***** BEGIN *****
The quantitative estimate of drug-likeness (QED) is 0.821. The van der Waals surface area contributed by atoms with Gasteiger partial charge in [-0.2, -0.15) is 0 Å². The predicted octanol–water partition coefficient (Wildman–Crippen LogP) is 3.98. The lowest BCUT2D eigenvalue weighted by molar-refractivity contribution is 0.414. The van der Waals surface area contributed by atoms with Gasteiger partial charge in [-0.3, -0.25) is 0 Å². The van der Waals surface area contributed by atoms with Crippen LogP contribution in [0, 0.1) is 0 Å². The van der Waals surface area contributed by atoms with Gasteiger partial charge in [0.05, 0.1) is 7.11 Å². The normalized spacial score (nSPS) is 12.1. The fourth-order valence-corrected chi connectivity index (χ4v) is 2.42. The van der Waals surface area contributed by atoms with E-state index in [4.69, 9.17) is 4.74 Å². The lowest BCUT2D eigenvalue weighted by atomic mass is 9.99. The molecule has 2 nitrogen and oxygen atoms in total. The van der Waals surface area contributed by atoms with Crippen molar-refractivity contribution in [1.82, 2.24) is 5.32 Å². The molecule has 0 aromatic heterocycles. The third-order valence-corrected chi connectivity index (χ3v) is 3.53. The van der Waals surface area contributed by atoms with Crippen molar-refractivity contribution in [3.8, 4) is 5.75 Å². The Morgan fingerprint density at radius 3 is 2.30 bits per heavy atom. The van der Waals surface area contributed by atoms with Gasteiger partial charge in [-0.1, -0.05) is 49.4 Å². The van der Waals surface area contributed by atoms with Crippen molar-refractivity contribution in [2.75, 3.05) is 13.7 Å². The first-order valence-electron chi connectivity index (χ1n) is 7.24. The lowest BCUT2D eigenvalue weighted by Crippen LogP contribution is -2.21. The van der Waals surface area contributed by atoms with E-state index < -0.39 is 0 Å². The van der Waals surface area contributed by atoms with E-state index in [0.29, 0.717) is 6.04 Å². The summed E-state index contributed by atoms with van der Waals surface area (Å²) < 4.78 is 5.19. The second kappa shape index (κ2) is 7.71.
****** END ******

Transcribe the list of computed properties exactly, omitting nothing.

The quantitative estimate of drug-likeness (QED) is 0.821. The van der Waals surface area contributed by atoms with Gasteiger partial charge in [-0.2, -0.15) is 0 Å². The predicted octanol–water partition coefficient (Wildman–Crippen LogP) is 3.98. The lowest BCUT2D eigenvalue weighted by molar-refractivity contribution is 0.414. The van der Waals surface area contributed by atoms with Gasteiger partial charge in [-0.3, -0.25) is 0 Å². The van der Waals surface area contributed by atoms with Crippen LogP contribution in [0, 0.1) is 0 Å². The van der Waals surface area contributed by atoms with Gasteiger partial charge in [0.05, 0.1) is 7.11 Å². The normalized spacial score (nSPS) is 12.1. The fourth-order valence-corrected chi connectivity index (χ4v) is 2.42. The van der Waals surface area contributed by atoms with E-state index in [4.69, 9.17) is 4.74 Å². The lowest BCUT2D eigenvalue weighted by atomic mass is 9.99. The molecule has 2 nitrogen and oxygen atoms in total. The van der Waals surface area contributed by atoms with Crippen molar-refractivity contribution in [1.82, 2.24) is 5.32 Å². The molecule has 0 aromatic heterocycles. The third-order valence-corrected chi connectivity index (χ3v) is 3.53. The van der Waals surface area contributed by atoms with Crippen molar-refractivity contribution in [3.8, 4) is 5.75 Å². The Morgan fingerprint density at radius 3 is 2.30 bits per heavy atom. The van der Waals surface area contributed by atoms with Gasteiger partial charge in [-0.1, -0.05) is 49.4 Å². The van der Waals surface area contributed by atoms with Crippen molar-refractivity contribution in [2.75, 3.05) is 13.7 Å². The first-order valence-electron chi connectivity index (χ1n) is 7.24. The lowest BCUT2D eigenvalue weighted by Crippen LogP contribution is -2.21. The van der Waals surface area contributed by atoms with E-state index < -0.39 is 0 Å². The van der Waals surface area contributed by atoms with E-state index in [0.29, 0.717) is 6.04 Å². The summed E-state index contributed by atoms with van der Waals surface area (Å²) < 4.78 is 5.19. The second kappa shape index (κ2) is 7.71.